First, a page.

Sharks and Rays Face “Substantially Higher Risk” of Extinction

Written by on January 21, 2014 in Other News

Daily Summary

Spotted eagle ray.

Spotted eagle ray. Photo credit: jurvetson via photopin cc.

A quarter of sharks and rays threatened with extinction
According to the IUCN Red List of Threatened Species, a quarter of the world’s sharks and rays are threatened with extinction. The new study by the IUCN Shark Specialist Group (SSG) is the first ever global analysis of sharks and rays. The study includes an analysis of the conservation status of 1,041 shark, ray, and closely related chimaera species, which are at a “substantially higher risk than most other groups of animals and have the lowest percentage of species considered safe.” The study reveals that the Gulf of Thailand and the Mediterranean Sea are the areas where the depletion of sharks and rays is the most dramatic. The decline is due primarily to overfishing and a demand for shark fins.

Western North Pacific gray whale breaches off Sakhalin Island, Russia.

Western North Pacific gray whale breaches off Sakhalin Island, Russia. Photo credit: NOAA SWFSC.

Conservationists, big oil join forces for whales
A group working to save critically endangered western gray whales has joined forces with the Sakhalin Energy Investment Company, a company that is working on one of the largest oil and gas projects in the world. This unexpected partnership formed to help limit the impact of seismic surveys on endangered whales. Together, they have drawn up “stringent guidelines” for conducting seismic surveys in a way that would cause the least possible damage to the gray whales and other sound-sensitive marine mammals. One of the methods involves getting Sakhalin to conduct surveys as early in the year as possible, after the ice has melted but before most of the whales have returned.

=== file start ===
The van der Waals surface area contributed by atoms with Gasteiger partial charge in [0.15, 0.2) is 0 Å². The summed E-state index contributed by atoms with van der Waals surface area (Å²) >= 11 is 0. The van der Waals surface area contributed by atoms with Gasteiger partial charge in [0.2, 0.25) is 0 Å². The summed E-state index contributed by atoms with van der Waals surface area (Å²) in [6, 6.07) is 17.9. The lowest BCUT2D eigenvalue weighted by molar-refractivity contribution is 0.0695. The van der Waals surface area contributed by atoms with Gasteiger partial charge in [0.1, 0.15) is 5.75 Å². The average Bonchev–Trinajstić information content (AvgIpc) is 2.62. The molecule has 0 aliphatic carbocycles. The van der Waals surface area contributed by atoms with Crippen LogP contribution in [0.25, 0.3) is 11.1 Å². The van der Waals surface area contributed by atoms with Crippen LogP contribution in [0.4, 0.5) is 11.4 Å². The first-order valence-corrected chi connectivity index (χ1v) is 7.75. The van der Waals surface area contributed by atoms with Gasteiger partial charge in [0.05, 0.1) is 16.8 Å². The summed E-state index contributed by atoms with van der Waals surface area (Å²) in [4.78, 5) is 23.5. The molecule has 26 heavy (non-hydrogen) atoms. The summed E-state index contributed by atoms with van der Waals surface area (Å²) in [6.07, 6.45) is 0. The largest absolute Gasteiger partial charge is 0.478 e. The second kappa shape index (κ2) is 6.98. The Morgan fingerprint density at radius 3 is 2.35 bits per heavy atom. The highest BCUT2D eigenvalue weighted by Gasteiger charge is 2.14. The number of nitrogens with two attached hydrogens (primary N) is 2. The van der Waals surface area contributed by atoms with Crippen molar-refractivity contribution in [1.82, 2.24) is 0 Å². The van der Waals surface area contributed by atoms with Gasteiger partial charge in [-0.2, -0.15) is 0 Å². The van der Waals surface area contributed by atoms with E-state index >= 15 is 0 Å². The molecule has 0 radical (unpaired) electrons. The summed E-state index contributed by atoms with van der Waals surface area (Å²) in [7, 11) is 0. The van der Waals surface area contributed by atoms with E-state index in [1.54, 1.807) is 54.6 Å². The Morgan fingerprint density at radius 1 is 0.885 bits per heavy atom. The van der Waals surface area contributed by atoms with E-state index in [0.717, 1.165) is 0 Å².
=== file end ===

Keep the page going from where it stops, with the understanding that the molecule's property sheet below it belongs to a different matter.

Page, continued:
Shark cull could violate existing laws
The controversial plan to catch and kill sharks in Western Australia may violate two existing state laws. The fishing crews hired to set and monitor the baited hooks on drumlines would need exemption from two state laws, the Wildlife Conservation Act of 1950 and the Fish Resource Management Act of 1994. These exemptions are in addition to the requirement that WA “be released from its obligations under the Environmental Protection and Biodiversity Conservation Act by the Federal Government.” A third problem with the cull involves a police investigation. The contract may be delayed even more as police investigate alleged threats were made against the potential contracted fishermen. For more on the shark cull, check out this post: Are Shark Attacks Really More Common in Western Australia?

Great white shark.

Great white shark. Photo credit: Michael Heilemann via photopin cc.

Copyright © 2014 by Marine Science Today, a publication of Marine Science Today LLC.

About the Author

About the Author: Emily Tripp is the Publisher and Editor of She holds marine science and biology degrees from the University of Miami's Rosenstiel School of Marine and Atmospheric Science and a Master of Advanced Studies degree in Marine Biodiversity and Conservation from Scripps Institution of Oceanography. When she's not writing about marine science, she's probably running around outside or playing with her dog. .


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